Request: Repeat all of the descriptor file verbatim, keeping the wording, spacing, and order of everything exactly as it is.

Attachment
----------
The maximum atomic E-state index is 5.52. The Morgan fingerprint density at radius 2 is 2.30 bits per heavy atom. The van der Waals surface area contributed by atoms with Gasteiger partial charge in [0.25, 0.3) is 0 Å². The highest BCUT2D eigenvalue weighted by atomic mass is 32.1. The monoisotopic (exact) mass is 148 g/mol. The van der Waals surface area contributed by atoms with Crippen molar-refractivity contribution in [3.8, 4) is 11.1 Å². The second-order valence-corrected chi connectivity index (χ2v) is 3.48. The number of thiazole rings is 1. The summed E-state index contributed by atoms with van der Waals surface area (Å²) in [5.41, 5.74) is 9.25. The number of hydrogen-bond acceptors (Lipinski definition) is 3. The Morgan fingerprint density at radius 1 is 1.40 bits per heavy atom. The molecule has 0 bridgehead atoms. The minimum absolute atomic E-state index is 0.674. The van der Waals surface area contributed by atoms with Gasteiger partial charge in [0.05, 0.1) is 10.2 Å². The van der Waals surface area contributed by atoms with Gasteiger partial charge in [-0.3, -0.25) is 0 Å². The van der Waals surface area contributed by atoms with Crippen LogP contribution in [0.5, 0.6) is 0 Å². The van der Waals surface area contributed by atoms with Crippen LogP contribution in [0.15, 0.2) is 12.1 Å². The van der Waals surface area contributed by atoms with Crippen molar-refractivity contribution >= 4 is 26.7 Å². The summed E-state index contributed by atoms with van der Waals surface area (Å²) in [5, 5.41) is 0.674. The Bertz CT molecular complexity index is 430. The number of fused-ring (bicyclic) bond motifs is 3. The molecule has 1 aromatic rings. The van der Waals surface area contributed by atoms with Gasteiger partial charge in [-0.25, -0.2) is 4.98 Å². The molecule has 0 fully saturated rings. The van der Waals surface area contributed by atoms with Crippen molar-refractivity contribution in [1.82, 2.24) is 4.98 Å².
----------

The maximum atomic E-state index is 5.52. The Morgan fingerprint density at radius 2 is 2.30 bits per heavy atom. The van der Waals surface area contributed by atoms with Gasteiger partial charge in [0.25, 0.3) is 0 Å². The highest BCUT2D eigenvalue weighted by atomic mass is 32.1. The monoisotopic (exact) mass is 148 g/mol. The van der Waals surface area contributed by atoms with Crippen molar-refractivity contribution in [3.8, 4) is 11.1 Å². The second-order valence-corrected chi connectivity index (χ2v) is 3.48. The number of thiazole rings is 1. The summed E-state index contributed by atoms with van der Waals surface area (Å²) in [5.41, 5.74) is 9.25. The number of hydrogen-bond acceptors (Lipinski definition) is 3. The Morgan fingerprint density at radius 1 is 1.40 bits per heavy atom. The molecule has 0 bridgehead atoms. The minimum absolute atomic E-state index is 0.674. The van der Waals surface area contributed by atoms with Gasteiger partial charge in [0.05, 0.1) is 10.2 Å². The van der Waals surface area contributed by atoms with Gasteiger partial charge in [-0.3, -0.25) is 0 Å². The van der Waals surface area contributed by atoms with Crippen LogP contribution in [0.5, 0.6) is 0 Å². The van der Waals surface area contributed by atoms with Crippen LogP contribution in [0.15, 0.2) is 12.1 Å². The van der Waals surface area contributed by atoms with Crippen molar-refractivity contribution >= 4 is 26.7 Å². The summed E-state index contributed by atoms with van der Waals surface area (Å²) in [5, 5.41) is 0.674. The Bertz CT molecular complexity index is 430. The number of fused-ring (bicyclic) bond motifs is 3. The molecule has 1 aromatic rings. The van der Waals surface area contributed by atoms with Gasteiger partial charge in [-0.25, -0.2) is 4.98 Å². The molecule has 0 fully saturated rings. The van der Waals surface area contributed by atoms with Crippen molar-refractivity contribution in [1.82, 2.24) is 4.98 Å².